The court of appeal has overturned a ruling on sleep in pay for care workers who carry out on call shifts. The court stated that flat-rate payments were fair, meaning sleep-in shift care workers could receive the full rate only for those hours during which they were awake and assisting a patient. While this is likely to be welcome news to those running care homes, it might put a strain on their employment relationship with their carers.
This sleep in pay decision which will create uncertainty for care homes
The timing of this decision is frustrating. It comes after a period of stability when employers knew where they stood (or lay) when working out how much sleep-in staff should be paid!
For a long time, it was that care homes requiring an additional member of staff to be available on a “just in case” basis would provide somewhere for that person to sleep. They would be paid a flat sleep-in rate simply for the inconvenience of staying away from home overnight.
Then a few years ago a number of cases were taken through the tribunal courts that significantly changed this position. In doing so it caused a lot of confusion. The tribunal and appeal courts final verdict at that time was that sleep-in shifts should be paid the National Minimum Wage (NMW).
That led to thousands of carers and lots of care homes mistakenly thinking this meant that carers should receive the actual NMW for each hour they were sleeping in. Many care homes faced considerable financial strain with this additional cost. What what the ruling actually said was that if the sleep-in hours were included as working time, and the total pay for both waking and sleeping shift hours was added together then divided by the total hours of working time, the average pay across all hours should equal at least the NMW. This still meant that most care homes needed to increase the sleep-in rate to ensure their average pay met the NMW, but the financial burden was not as costly.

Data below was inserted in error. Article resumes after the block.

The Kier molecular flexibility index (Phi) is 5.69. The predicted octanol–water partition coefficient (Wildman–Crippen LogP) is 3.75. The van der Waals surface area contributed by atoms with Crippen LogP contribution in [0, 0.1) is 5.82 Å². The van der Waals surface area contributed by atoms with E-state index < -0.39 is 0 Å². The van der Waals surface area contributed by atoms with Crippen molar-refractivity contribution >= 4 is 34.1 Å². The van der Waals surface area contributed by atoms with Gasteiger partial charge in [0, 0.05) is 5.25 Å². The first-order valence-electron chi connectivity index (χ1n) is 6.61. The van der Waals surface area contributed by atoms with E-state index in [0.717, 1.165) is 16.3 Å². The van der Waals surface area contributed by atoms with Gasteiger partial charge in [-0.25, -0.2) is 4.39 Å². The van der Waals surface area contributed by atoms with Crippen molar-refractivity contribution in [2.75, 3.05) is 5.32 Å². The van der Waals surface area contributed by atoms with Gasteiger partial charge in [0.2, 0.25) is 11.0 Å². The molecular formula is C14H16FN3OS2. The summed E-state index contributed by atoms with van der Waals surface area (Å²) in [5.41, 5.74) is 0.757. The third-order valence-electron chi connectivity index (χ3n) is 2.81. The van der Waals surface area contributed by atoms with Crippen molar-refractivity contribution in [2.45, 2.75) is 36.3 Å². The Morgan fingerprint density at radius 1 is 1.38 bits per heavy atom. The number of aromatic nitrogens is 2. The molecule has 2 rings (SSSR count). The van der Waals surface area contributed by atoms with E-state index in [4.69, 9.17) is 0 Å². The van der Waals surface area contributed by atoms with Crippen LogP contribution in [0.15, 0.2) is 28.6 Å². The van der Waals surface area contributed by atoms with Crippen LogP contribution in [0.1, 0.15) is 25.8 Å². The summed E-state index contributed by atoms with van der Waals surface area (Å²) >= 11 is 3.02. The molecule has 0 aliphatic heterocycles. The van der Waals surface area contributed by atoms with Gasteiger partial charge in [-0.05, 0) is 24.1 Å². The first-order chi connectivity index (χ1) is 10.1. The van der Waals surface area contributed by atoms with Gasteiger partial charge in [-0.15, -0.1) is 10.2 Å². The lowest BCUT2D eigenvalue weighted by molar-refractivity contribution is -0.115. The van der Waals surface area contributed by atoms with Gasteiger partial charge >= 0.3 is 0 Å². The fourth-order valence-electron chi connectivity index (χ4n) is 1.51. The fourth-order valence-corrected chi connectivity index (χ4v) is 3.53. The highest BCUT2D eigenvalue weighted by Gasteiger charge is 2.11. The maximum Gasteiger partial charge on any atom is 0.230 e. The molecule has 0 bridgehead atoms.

Court of Appeal ruling
Now, fast forward to 13 July 2018 and the court of appeal decision in the case of Royal Mencap Society v Tomlinson-Blake and Shannon v Rampersad (t/a Clifton House residential Home) has reversed the decision. It has ruled flat-rates or sleep-ins were fair and that the NMW does not apply unless the worker is required to wake up and carry out any work.
The Lord Justice stated that it in his view, those carrying out a sleep-in shift are ‘available for work’ rather than actually working. Perhaps unsurprisingly, Unison have disputed the decision. They are considering an appeal to the Supreme Court. Meanwhile employers are left confused about what they are actually required to do. They are calling for urgent and clear guidance.
If this Court of Appeal decision stands, care homes now have the difficult choice of:
- reducing pay rates again (which may breach new contractual terms), which is likely to lead employee dissatisfaction; or
- to carry on bearing a financial burden that will get get only more difficult as funding for care services gets ever tighter.
At vivoHR, we provide HR and employment services to numerous care homes who employ carers and we understand the specifics of this market place. For a no obligation conversation, contact Sam Swinstead on 0845 463 9365 or email email@example.com